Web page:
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Mixed reality – moving object, moving camera

by on Sep.14, 2009, under Augmented Reality

roomk asked:

Done some math to simulate correct rotation. Every complete rotation is a translation of 3.14 ball diameters on x axis… not so easy to implement. First test with full motion for object (rotation & translation) and camera. Some explanations (what follows is a replay to a comment/question by a youtube user, concerning tracking issues and ball movement): 1) About fiducial markers: some objects are always visible, for example the wall segment on the foreground; moreover, general geometry of …

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24 Comments for this entry

  • roomk

    thanks for your detailed comment!
    Render wasn’t the object of my experiment, I was interested in a good tracking and in the simulation (“mimic” is more appropriate) of the rotation of the ball. This is why I chose a stripped texture and a simple raytrace for the render ;-)

  • anim8ordude

    Track? Perfect.
    Render? Needs work. The lighting seemed unrealistic. Did you render it with a raytracing renderer? The lighting on the ball wasn’t bright enough and the shadows weren’t dark enough. Apart from that, fantastic job.

  • roomk

    …common logics?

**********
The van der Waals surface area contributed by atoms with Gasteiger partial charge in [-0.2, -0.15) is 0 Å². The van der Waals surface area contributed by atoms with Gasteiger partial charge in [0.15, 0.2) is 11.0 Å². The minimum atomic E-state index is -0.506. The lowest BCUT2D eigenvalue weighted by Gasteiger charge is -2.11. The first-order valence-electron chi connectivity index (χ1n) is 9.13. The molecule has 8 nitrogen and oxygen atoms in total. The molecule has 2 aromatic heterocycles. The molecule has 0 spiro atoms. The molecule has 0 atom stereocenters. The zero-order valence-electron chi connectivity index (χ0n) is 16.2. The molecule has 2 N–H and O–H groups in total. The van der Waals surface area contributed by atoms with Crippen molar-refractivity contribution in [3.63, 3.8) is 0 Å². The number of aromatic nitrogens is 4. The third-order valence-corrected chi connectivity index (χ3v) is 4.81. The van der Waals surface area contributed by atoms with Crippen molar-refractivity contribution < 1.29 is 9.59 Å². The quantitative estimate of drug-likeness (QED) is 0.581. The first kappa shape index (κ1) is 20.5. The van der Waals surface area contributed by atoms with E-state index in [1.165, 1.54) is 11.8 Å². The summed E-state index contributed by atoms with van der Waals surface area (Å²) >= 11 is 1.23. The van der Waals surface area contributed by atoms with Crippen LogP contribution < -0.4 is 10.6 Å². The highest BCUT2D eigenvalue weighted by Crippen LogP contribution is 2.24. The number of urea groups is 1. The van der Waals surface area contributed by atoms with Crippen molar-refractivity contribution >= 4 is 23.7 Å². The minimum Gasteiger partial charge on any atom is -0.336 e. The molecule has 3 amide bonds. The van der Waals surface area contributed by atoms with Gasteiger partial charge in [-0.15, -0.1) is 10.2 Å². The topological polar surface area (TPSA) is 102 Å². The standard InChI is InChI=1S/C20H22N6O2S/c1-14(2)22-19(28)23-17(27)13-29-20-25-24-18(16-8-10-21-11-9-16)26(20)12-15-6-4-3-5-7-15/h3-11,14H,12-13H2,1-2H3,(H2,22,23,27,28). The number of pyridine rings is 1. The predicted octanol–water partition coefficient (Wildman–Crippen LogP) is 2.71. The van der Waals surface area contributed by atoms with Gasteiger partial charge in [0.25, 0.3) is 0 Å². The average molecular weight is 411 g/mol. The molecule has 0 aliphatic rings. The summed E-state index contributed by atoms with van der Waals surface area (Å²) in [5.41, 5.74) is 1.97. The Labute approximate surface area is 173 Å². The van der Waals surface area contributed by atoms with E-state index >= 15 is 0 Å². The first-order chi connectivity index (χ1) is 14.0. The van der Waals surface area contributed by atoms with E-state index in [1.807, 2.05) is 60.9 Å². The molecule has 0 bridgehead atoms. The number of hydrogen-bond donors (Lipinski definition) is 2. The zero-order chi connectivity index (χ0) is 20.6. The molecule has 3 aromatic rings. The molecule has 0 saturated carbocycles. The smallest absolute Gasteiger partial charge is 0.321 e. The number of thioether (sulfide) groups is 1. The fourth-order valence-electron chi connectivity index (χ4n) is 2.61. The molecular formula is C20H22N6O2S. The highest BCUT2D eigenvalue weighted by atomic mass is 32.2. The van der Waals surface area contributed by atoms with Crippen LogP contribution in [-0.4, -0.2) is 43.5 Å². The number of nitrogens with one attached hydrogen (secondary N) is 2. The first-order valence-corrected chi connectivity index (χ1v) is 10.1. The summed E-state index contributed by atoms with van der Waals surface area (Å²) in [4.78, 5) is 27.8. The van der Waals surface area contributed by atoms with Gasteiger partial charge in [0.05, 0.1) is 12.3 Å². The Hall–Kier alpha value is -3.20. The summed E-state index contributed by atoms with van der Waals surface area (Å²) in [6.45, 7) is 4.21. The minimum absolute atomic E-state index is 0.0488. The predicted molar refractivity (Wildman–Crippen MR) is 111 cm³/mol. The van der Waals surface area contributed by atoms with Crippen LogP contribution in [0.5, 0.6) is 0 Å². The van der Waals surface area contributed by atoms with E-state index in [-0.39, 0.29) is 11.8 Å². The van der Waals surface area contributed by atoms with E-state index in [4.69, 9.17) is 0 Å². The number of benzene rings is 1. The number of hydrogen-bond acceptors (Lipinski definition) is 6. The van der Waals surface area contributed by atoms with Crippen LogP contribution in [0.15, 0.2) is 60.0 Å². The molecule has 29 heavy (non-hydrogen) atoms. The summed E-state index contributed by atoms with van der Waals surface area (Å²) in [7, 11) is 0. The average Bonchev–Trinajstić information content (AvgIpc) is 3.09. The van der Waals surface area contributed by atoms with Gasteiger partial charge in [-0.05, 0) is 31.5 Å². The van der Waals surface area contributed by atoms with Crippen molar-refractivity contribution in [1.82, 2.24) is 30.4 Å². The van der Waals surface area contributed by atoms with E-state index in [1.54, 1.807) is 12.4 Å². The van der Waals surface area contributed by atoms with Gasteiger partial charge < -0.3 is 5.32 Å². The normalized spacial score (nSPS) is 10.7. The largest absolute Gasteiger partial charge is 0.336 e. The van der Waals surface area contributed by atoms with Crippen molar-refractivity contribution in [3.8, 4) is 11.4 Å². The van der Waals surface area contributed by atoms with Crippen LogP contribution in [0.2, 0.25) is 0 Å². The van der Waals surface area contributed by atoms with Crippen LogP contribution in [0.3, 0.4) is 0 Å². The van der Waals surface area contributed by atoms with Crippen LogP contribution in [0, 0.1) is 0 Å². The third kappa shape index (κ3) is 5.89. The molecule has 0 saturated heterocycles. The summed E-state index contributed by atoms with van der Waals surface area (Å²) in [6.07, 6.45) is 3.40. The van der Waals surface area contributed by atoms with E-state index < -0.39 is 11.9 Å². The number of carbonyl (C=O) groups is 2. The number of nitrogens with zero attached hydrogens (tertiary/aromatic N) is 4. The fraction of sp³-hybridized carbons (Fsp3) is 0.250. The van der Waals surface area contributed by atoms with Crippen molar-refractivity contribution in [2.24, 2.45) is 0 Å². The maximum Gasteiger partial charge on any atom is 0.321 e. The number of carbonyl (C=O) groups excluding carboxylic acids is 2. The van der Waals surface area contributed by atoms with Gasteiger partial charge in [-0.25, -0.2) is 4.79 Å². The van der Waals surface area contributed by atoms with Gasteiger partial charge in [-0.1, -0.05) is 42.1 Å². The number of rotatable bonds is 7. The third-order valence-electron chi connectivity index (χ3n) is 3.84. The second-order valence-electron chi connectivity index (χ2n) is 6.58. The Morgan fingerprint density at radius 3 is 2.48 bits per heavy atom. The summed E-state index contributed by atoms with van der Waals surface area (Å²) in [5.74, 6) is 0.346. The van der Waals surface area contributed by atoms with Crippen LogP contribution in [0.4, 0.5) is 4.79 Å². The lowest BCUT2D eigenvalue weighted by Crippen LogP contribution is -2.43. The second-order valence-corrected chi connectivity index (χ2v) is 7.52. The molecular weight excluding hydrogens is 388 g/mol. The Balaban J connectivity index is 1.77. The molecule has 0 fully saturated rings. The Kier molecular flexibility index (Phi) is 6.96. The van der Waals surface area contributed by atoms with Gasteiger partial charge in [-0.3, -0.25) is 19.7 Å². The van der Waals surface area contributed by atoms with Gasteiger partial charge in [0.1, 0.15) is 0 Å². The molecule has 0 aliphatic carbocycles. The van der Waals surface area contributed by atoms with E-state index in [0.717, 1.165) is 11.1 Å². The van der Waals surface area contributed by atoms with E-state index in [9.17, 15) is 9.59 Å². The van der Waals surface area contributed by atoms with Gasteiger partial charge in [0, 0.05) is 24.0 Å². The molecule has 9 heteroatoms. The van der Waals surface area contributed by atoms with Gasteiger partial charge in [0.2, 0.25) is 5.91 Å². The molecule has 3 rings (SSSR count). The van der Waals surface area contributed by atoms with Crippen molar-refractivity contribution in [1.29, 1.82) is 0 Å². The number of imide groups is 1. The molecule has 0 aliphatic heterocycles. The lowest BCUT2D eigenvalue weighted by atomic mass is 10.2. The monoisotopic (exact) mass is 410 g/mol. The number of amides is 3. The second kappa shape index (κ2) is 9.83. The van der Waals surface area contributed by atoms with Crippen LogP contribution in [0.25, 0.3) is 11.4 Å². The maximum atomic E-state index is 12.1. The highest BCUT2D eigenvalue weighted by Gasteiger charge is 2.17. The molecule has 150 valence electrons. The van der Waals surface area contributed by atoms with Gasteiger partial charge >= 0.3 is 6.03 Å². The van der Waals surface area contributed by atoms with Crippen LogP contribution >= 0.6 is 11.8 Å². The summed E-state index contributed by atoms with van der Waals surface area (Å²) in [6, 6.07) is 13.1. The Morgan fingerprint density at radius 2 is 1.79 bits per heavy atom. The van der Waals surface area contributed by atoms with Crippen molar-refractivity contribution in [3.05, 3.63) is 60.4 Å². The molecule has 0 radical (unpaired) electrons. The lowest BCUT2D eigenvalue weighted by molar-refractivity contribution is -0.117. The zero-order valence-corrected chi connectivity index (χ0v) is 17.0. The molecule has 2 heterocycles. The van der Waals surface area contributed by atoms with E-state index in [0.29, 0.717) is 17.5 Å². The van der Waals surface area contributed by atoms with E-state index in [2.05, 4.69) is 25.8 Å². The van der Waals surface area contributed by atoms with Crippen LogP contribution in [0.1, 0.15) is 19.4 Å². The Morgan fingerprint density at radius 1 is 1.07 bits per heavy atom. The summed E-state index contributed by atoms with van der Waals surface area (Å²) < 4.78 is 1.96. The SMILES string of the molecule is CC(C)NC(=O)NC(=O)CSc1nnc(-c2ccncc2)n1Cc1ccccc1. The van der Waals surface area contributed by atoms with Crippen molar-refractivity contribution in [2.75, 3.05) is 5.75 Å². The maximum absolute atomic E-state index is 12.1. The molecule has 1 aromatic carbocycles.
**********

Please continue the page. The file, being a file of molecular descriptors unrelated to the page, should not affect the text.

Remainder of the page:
what’s that?
    :-)

  • EntanglementSatan

    You did much math and stuff but you forgot the common logics! I mean.. you see there is a gap in between the two portions of the wall. Ball ought to fall there or ought to get disbalanced!!

  • roomk

    Yeah, that would be the mandatory next step :-)
    Thanks for commenting!

  • Kortail

    Nice, good work. Try and make a photorelistic renderning next time that would be awesome !

  • acroduster

    with a background in solid works and inventor, I would love to see open source solutions offered, but I think it will be some time, before we see the level of development currently in blender in any open source parametrically driven solid modeling. but I still hold hope.

  • roomk

    >maybee in time we will get to play with open >source engineering!

    yep, I hope so. ;)
    If only… in the meantime… I could find… an open source and free 3D CAD…with a satisfactory GUI on Windows… :(
    I’m in architecture…

  • acroduster

    no doubt! but thats why there are packages like pro e, kativ, solid works and inventor! with high end plug ins that can account for such variables. I doubt that hard core fluid mechanics will be included in blender or maya for that matter, any time soon. hel the plug in for full fluid dynamics in solid works is more than the core software right now. maybee in time we will get to play with open source engineering!)

  • roomk

    I mean, models are semplified pictures of phenomena, and each model is a “view” on a subset of them (otherwise we should simulate everytime the whole world… and then take a snapshot of the part we’re interested in).
    So I’m sure that guys at Oregon are using Blender for simple models not asking for accuracy in thermal issues.

  • roomk

    Well, it depends on the purpose of the simulation, I think.
    I’m pretty sure Blender can’t (yet…) consider variables such as, for example, temperature variation and consequent local density variation and convective effects on fluid motion… This is very difficult also at small scale, and virtually impossible at large (that’s why we can’t predict weather in medium-long term).

  • acroduster